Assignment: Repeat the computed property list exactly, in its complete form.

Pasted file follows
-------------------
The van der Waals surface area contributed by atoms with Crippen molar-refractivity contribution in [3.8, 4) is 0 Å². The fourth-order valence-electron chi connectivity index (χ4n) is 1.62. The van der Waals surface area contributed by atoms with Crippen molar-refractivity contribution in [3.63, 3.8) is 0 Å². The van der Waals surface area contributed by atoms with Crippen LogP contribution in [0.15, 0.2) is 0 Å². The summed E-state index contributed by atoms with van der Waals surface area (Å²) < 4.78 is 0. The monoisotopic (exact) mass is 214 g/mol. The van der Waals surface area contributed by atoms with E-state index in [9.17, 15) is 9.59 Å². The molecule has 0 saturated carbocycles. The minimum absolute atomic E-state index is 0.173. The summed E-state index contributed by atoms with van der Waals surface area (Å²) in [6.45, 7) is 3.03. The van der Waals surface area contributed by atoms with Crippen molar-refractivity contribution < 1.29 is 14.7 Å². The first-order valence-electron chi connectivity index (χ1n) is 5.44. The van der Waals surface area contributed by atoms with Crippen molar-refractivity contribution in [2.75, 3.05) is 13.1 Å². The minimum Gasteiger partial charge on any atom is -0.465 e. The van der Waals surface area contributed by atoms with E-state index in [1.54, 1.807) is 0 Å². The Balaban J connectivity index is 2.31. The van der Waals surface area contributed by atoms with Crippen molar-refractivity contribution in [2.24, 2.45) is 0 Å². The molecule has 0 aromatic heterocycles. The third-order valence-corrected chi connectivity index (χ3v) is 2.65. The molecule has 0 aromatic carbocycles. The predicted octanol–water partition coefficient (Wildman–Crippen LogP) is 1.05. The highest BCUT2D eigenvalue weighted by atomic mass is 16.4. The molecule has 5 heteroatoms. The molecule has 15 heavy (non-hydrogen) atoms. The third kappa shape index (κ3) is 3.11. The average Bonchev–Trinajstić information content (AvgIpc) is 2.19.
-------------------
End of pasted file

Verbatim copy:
The van der Waals surface area contributed by atoms with Crippen molar-refractivity contribution in [3.8, 4) is 0 Å². The fourth-order valence-electron chi connectivity index (χ4n) is 1.62. The van der Waals surface area contributed by atoms with Crippen molar-refractivity contribution in [3.63, 3.8) is 0 Å². The van der Waals surface area contributed by atoms with Crippen LogP contribution in [0.15, 0.2) is 0 Å². The summed E-state index contributed by atoms with van der Waals surface area (Å²) < 4.78 is 0. The monoisotopic (exact) mass is 214 g/mol. The van der Waals surface area contributed by atoms with E-state index in [9.17, 15) is 9.59 Å². The molecule has 0 saturated carbocycles. The minimum absolute atomic E-state index is 0.173. The summed E-state index contributed by atoms with van der Waals surface area (Å²) in [6.45, 7) is 3.03. The van der Waals surface area contributed by atoms with Crippen molar-refractivity contribution < 1.29 is 14.7 Å². The first-order valence-electron chi connectivity index (χ1n) is 5.44. The van der Waals surface area contributed by atoms with Crippen molar-refractivity contribution in [2.75, 3.05) is 13.1 Å². The minimum Gasteiger partial charge on any atom is -0.465 e. The van der Waals surface area contributed by atoms with E-state index in [1.54, 1.807) is 0 Å². The Balaban J connectivity index is 2.31. The van der Waals surface area contributed by atoms with Crippen molar-refractivity contribution in [2.24, 2.45) is 0 Å². The molecule has 0 aromatic heterocycles. The third-order valence-corrected chi connectivity index (χ3v) is 2.65. The molecule has 0 aromatic carbocycles. The predicted octanol–water partition coefficient (Wildman–Crippen LogP) is 1.05. The highest BCUT2D eigenvalue weighted by atomic mass is 16.4. The molecule has 5 heteroatoms. The molecule has 15 heavy (non-hydrogen) atoms. The third kappa shape index (κ3) is 3.11. The average Bonchev–Trinajstić information content (AvgIpc) is 2.19.